Natalie Coughlin: Olympic Hero

  The road to Athens began in Vallejo for Olympic Golden Girl, Natalie
Coughlin. Vallejo-born Natalie made history at the 2004 Athens Olympics
by winning five medals including two gold, two silver and a bronze. What
wasn’t in the international media was that she is part Filipino. However,
that fact wasn’t lost in the many fans she has in Vallejo’s Filipino community.
Her Filipina mother Zennie and father, Jim, a Vallejo Police Officer, raised
her with strong Filipino family and religious values, which many of her fans
believe was one key to her success.
As a child, Natalie attended St. Catherine’s Elementary School. “I remember
her as a very cheerful, active and friendly girl,” said Mila Evangelista who
taught at St. Catherine’s Elementary School. From Vallejo, she went on to
attend Carondelet High School in Concord, CA, where she was a straight-A
student. She continued swimming in high school and came into national
prominence by being named Swimming World's 1998 National High School
Swimmer of the Year.
Tuffy Williams was Natalie’s first swim coach in Vallejo. “I coached her for about a year when she first turned eight
years-old. At that time, there was nothing really spectacular about her. As an eight or under she didn’t hold any team
records, but as a nine and ten year old she began to make a mark for herself,” said Williams a former principal at
Everest School in Vallejo. “I taught her the four fundamental strokes and helped her perfect her form,” added Williams
with pride. Today, visitors at Cunningham Pool in Vallejo can still see her records posted in the display case when
she was a member of the Vallejo Aquatic Club.
Williams continued with praise for her mom and dad. “She had parents. Definitely she was a fun little girl, she was
very competitive and came to practice.” Today, Williams is still with the Vallejo Aquatic Club. When asked if there are
any future Natalie’s in the club, he replied that there is a Justin Lynch and Mary Welton who stick in his mind.
Steve Bennett of Vallejo used to pick up Natalie and her sister Megan from St. Catherine’s Elementary School to take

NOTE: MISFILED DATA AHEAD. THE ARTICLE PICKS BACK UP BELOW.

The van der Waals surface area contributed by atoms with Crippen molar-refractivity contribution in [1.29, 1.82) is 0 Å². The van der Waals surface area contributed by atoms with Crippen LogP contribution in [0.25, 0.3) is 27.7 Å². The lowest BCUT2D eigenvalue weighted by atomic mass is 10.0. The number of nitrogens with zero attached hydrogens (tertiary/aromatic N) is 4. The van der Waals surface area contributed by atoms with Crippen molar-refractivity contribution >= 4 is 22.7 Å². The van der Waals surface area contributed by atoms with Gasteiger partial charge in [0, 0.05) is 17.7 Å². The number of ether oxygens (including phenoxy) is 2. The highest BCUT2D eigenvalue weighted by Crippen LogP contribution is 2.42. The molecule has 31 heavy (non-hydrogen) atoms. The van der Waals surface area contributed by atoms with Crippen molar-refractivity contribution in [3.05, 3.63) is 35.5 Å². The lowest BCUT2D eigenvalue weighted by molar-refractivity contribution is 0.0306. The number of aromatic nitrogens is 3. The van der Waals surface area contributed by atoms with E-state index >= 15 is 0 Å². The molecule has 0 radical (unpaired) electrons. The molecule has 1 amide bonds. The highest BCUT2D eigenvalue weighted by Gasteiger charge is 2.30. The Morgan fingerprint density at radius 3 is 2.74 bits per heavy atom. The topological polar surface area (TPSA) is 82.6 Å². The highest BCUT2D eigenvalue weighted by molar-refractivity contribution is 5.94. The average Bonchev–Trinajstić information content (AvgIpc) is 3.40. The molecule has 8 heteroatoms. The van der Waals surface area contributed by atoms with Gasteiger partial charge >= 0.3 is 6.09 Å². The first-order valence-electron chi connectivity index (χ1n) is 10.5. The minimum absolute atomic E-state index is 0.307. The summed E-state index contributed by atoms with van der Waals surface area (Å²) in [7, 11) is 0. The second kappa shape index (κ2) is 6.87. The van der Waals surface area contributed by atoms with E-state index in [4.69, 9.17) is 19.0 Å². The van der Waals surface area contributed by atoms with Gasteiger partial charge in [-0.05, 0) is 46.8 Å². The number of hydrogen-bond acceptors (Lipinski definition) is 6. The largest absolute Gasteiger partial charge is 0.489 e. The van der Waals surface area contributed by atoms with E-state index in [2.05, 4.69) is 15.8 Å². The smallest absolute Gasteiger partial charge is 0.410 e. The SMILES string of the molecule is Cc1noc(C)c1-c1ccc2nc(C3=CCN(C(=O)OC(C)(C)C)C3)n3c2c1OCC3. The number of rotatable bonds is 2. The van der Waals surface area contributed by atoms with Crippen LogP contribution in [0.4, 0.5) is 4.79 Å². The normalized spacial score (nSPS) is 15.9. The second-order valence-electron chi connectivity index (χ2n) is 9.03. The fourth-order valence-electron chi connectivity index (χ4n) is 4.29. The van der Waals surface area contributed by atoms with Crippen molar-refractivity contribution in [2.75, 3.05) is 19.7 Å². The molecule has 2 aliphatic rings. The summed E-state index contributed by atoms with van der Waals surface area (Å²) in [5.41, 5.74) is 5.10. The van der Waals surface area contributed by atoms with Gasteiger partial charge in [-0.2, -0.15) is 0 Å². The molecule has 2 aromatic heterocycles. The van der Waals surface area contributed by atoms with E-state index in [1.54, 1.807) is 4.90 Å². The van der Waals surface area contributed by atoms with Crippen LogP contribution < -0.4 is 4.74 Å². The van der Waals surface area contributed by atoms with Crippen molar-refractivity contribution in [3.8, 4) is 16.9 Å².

them to swim practice at Mare Island’s Rodman Club Pool, where they swam for the Mirage Swim Team. “Those girls
were so good. They started their homework in the car on the way to Mare Island,” said Bennett. “Natalie was the girl
that was the first one in the water and the last out. She had so much poise and maturity for her age,” added Bennett.
From those early days, Steve and his wife knew there was something special about her.
“Her physical and mental skills were head and shoulders above the rest of the kids. Both my wife and I felt that Natalie
really had it in her to be a champion.” said Bennett. Like all youth sports, the children need the complete support of
their parents, and Natalie’s parents were always there for her.
At Cunningham Pool in East Vallejo, her records are still posted on a bulletin board for all to see. In 1993, while
swimming in the 10 years-old and under age group, her name is listed in almost every swimming event. In 1994, she
continued to break records as an eleven-year old. Who ever breaks those decade old records might be forecasting
Vallejo’s next Olympian.
“Jim and Zennie did a wonderful job raising their children. I never heard them raise their voices at them except when
they were cheering them on,” said Bennett who works at St. Basil’s Elementary school. “Even when they were away at
swim meets, Zennie would always find a church for them to attend Sunday mass,” added Bennett referring to the
family’s commitment to their religion.” Today, the little Filipino girls at St. Basils are so proud that Natalie is a
champion and that she is part Filipino,” said an equally proud Bennett.        
  With the Olympics now over, Natalie’s life is forever changed. She will be going back to college at the University of
California-Berkeley, where she is scheduled to graduate this year with a degree in psychology. Even with her hectic
swimming and travel schedule, she was able to maintain a 3.5 grade-point average. As a college athlete, she was
named NCAA Swimmer of the Year in 2001, 2002 and 2003. The only time she was in the final race at the NCAA
  The future is bright for this Vallejo-born mestiza Filipina who started swimming in her parent’s backyard pool. The
Sports Business Daily polled sports and ad executives in June, and picked Natalie Coughlin as one of the most
bankable of the Olympic athletes. We’ll soon be seeing her face endorsing a multitude of products.  Maybe a Wheatie’
s cereal box is in the future. Filipinos everywhere should be proud that one of our own from Vallejo represented our
country so well and brought home the Olympic gold from
Athens.                                                                                                                        ###
Mel Orpilla can be reached by email at